Four individuals were sentenced recently in U.S. District Court in London, Ky., after vandalizing recreation areas in Kentucky’s Daniel Boone National Forest.

The Sentinel-Echo reported that graffiti was found spray painted extensively at three locations on the London Ranger District in late September. The individuals used bright-colored paint to deface numerous structures and natural resources at Rockcastle Campground, Dutch Branch Overlook and Laurel Bridge Boat Ramp.

All four defendants appeared in court on October 31 and pleaded guilty to damaging federal property. Each was sentenced to 40 hours of community service and fines ranging from $500 to $750. Their community service requires cleaning up the graffiti within 60 days under Forest Service supervision.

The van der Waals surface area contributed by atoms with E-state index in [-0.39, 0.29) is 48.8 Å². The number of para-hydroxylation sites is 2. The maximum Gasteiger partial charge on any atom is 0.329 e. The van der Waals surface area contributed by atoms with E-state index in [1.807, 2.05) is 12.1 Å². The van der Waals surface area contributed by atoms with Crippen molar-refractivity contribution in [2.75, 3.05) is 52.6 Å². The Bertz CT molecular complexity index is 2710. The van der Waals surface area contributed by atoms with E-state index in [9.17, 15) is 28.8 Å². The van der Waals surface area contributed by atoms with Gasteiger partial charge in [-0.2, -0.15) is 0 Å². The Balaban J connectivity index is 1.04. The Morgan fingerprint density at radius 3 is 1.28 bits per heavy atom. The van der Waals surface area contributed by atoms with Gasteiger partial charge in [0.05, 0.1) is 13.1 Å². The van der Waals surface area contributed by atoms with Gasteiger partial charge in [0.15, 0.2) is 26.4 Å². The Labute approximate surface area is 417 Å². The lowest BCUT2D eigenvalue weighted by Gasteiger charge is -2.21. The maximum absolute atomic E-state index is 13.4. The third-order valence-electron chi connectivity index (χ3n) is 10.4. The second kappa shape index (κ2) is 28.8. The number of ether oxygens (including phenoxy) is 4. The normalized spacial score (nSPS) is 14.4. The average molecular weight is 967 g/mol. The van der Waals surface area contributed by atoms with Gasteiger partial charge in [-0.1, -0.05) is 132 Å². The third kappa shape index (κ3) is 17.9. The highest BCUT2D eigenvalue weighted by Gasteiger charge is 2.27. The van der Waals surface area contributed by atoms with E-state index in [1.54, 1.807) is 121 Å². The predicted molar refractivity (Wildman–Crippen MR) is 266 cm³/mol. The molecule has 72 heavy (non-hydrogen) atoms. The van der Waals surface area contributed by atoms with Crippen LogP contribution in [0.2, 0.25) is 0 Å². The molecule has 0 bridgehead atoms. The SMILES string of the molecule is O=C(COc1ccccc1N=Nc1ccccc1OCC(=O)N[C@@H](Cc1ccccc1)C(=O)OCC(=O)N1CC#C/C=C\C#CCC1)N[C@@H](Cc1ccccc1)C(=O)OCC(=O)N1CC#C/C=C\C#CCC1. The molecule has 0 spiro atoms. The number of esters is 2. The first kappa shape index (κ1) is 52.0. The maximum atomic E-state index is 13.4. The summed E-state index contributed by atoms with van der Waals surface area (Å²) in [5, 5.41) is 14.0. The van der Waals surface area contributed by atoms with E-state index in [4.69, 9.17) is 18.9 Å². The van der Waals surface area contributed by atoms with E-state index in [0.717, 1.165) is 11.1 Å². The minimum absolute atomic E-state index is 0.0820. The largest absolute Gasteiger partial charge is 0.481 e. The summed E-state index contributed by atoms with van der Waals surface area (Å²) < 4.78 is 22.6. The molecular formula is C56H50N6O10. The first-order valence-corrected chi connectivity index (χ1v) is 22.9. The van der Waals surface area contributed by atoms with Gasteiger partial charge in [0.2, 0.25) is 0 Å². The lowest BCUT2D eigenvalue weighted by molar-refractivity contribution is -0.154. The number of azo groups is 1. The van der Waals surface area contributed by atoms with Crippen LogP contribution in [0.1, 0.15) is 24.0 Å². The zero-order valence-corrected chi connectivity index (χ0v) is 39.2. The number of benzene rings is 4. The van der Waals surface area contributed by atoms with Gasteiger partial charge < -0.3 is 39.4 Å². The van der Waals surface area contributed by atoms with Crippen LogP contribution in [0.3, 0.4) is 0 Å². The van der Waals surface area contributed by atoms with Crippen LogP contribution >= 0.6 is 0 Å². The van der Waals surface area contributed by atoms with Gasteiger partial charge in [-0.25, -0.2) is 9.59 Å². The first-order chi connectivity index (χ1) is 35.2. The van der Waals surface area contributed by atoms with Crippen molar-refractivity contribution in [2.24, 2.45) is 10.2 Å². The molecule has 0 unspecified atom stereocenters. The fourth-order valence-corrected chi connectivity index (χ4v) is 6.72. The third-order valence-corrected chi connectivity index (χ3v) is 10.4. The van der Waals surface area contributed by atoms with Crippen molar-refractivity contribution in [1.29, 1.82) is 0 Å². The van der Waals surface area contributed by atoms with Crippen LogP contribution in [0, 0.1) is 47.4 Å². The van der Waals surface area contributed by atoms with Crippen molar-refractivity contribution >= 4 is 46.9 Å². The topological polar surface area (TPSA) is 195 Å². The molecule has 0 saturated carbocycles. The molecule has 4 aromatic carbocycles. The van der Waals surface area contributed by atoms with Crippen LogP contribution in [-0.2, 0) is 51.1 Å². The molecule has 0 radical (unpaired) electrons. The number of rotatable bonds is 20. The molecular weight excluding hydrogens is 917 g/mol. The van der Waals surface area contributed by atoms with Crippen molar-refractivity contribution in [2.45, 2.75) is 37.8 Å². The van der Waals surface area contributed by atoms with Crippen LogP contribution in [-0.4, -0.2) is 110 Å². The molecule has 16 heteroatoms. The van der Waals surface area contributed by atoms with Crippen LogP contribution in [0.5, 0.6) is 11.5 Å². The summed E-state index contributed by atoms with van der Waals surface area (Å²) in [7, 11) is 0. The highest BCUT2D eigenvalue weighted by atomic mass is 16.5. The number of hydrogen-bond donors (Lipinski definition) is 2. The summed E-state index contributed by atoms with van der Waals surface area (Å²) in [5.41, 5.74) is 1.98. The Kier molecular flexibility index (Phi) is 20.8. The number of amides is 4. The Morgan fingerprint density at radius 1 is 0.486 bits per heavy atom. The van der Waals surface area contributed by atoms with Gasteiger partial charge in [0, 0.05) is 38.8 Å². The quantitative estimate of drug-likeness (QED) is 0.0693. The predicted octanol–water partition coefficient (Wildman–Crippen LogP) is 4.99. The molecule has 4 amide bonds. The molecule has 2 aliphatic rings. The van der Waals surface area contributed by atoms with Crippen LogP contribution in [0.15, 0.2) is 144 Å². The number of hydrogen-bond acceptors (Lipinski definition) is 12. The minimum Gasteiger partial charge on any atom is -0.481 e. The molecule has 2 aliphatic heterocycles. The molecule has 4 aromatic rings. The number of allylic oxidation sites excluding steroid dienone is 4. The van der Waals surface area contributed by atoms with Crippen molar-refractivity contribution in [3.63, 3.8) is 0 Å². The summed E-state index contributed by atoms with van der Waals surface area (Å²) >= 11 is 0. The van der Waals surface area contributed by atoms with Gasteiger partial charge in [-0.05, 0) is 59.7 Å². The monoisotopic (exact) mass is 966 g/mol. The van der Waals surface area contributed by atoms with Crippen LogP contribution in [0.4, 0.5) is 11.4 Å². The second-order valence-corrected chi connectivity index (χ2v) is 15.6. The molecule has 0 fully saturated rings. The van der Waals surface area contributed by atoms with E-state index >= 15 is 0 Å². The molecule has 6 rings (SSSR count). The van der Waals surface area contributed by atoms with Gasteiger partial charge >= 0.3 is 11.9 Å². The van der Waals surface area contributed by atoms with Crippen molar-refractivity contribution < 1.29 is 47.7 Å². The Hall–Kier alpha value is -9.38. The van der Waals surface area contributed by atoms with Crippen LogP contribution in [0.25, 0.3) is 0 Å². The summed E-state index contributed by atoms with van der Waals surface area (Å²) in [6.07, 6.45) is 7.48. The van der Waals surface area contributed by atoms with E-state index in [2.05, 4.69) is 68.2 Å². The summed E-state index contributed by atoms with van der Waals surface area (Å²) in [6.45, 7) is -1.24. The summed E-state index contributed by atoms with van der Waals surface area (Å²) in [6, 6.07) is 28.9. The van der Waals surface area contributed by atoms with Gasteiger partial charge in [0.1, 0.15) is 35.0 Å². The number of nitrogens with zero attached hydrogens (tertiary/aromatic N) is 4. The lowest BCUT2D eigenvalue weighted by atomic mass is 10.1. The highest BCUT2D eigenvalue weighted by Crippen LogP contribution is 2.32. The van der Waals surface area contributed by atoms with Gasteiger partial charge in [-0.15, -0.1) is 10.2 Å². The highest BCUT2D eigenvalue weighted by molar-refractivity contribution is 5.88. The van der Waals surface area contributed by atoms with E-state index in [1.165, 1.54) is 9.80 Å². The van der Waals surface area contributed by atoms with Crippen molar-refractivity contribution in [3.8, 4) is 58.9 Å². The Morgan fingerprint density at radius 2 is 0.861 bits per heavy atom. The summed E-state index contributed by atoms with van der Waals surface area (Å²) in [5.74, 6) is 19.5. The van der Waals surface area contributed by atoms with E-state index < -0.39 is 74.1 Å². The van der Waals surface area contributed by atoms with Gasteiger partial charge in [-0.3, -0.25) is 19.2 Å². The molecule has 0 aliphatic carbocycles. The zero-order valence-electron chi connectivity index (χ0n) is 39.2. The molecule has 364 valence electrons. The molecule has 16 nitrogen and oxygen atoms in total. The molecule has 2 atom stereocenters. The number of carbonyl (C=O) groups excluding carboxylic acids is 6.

Graffiti in natural areas is especially unsightly, and while the damage takes only minutes, the repairs take hours. This type of malicious activity on national forest lands is also costly, often requiring the use of funds and time intended for maintenance at other recreation facilities. The removal of paint from rock and trees is especially challenging, sometimes resulting in long-term aesthetic impacts.
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